When spouses file a joint income tax return, they are jointly and severally responsible for the entire tax liability,1 but a spouse may request relief for all or a portion of the liability in certain circumstances of unfairness pursuant to § 6015 of the Internal Revenue Code (“IRC”) and its associated regulation, Treas. Reg. 1.6015.
Innocent spouse relief generally relieves a spouse of all responsibility for the joint tax liability at issue. Separation of liability, on the other hand, allocates the tax liability between spouses, as if they had filed separate tax returns, usually. Equitable relief can relieve a spouse of some or all responsibility for joint tax liability, but only if the unfairness of the situation cannot be remedied by innocent spouse relief and separation of liability.
There is another type of spousal tax relief available for non-joint filers. In community property states,2 spouses may face liability for tax attributable to items of community income even though they file separate tax returns. In that situation, a spouse may request relief for all or a portion of the liability, again in certain circumstances of unfairness, pursuant to IRC § 66(c). The two types of relief available under § 66(c) and Treas. Reg. 1.66-4 are:
Traditional § 66(c) relief shifts all responsibility for tax attributable to the item of community income at issue away from the requesting spouse. Equitable relief, which is only available if traditional relief is not, can also do the same.
A requesting spouse may receive innocent spouse relief pursuant to § 6015(b) and Treas. Reg. 1.6015-2 if:
they filed a joint return;
the joint return contains a tax understatement due to erroneous items (e.g., unreported income or incorrectly claimed deductions, credits, or property bases) of the nonrequesting spouse with whom the requesting spouse filed the return;
in signing the return, the requesting spouse did not know and had no reason to know that there was such understatement; and
in all the facts and circumstances, holding the requesting spouse liable for the tax understatement would be unfair.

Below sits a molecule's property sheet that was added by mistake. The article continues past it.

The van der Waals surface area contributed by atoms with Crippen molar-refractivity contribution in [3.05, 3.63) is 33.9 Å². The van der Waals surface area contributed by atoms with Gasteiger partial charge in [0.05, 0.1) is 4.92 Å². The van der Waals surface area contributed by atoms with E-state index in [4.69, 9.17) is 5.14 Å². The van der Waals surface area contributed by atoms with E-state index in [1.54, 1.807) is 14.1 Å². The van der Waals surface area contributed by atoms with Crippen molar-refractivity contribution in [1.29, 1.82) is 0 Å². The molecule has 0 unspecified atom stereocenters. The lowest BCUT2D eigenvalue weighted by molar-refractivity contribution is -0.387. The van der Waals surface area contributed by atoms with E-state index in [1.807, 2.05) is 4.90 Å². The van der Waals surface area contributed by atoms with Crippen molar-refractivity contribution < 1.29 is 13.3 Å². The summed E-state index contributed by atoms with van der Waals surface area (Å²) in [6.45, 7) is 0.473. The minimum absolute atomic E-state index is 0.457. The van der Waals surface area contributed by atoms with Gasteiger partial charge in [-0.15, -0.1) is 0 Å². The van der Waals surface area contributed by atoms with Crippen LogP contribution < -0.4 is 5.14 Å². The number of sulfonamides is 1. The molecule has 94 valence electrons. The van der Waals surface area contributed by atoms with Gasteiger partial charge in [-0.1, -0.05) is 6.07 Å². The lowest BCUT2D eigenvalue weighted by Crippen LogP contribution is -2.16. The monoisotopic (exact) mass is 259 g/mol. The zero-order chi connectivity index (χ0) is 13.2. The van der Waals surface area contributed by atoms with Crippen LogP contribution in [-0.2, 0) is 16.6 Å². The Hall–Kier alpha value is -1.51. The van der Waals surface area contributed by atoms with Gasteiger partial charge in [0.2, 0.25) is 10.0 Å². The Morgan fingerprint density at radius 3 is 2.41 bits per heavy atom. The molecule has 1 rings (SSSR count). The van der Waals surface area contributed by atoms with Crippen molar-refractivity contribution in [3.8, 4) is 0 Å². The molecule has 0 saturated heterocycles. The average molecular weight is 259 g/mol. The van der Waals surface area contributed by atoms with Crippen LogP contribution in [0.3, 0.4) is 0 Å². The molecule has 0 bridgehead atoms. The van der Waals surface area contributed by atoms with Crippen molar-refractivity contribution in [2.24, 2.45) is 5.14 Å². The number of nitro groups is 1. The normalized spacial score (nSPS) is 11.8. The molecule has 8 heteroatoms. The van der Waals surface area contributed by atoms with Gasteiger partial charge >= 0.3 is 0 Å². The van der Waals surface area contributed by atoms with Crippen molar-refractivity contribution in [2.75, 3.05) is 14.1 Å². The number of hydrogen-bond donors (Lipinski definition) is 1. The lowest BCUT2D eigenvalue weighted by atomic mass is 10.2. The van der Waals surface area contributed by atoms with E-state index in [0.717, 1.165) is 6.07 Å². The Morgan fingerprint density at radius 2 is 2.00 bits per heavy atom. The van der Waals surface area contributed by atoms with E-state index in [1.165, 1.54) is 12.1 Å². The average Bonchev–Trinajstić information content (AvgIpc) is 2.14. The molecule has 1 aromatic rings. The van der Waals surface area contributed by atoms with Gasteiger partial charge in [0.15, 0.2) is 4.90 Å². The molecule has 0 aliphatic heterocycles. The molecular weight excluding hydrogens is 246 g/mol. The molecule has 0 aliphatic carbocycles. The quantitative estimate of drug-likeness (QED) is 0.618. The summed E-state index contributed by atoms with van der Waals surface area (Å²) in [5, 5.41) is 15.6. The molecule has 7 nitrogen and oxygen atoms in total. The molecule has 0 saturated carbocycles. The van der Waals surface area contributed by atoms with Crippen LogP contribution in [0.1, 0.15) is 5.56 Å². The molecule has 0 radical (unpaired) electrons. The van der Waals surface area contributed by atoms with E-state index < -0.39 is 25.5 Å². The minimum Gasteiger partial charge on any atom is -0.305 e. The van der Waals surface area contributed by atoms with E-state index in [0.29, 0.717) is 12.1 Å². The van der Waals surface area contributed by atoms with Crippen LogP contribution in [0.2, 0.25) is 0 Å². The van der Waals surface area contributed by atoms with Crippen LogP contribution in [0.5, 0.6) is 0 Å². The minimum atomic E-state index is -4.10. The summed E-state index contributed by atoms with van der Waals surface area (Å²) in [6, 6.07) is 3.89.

A requesting spouse may receive separation of liability or allocation of deficiency pursuant to § 6015(c) and Treas. Reg. 1.6015-3 if:
they filed a joint return;
the joint return contains an understatement of tax that was not due to tax-avoiding transfers or a fraudulent scheme of the spouses;
at the time of signing the return, the requesting spouse did not have actual knowledge of the understatement, unless the return was signed under duress; and
at the time of requesting relief, the spouses who filed the joint return are no longer married, legally separated, or were not members of the same household in the preceding 12-month period.[i]
A requesting spouse may receive equitable relief pursuant to § 6015(f) and Treas. Reg. 1.6015-4 if:
they filed a joint return;
relief is not available under either §§ 6015(b) or (c);
the joint return contains an understatement of tax, or the stated tax was underpaid, and they were not due to tax-avoiding transfers or fraudulent schemes of the spouses; and
taking into account all the facts and circumstances, holding the individual liable for any unpaid tax or deficiency would be unfair.
A requesting spouse may receive traditional § 66(c) relief pursuant to that subsection and Treas. Reg. 1.66-4 if:
they did not file a joint return;
they did not include the item of community income in gross income;
the item of community income is derived, generally, from the nonrequesting spouse’s employment, business, partnership or separate property;
the requesting spouse did not know, and had no reason to know, of the item of community income; and
taking into account all of the facts and circumstances, including the item of community income in the requesting spouse’s individual gross income would be unfair.
A requesting spouse may receive equitable relief pursuant to § 66(c) and Treas. Reg. 1.66-4 if:
the requirements for traditional § 66(c) relief are not satisfied, but
holding the requesting spouse liable for the unpaid tax or deficiency arising from the operation of community property law would still be unfair.
All of these types of relief also require an election or request from the requesting spouse within the relevant time limits. For all relief other than equitable relief under § 6015(f) or § 66(c), the time limit for making the election is generally 2 years after the IRS commences collection activities. In the case of equitable relief, the time limit may be longer, depending on whether a credit or refund is being sought versus relief from a balance due.[ii]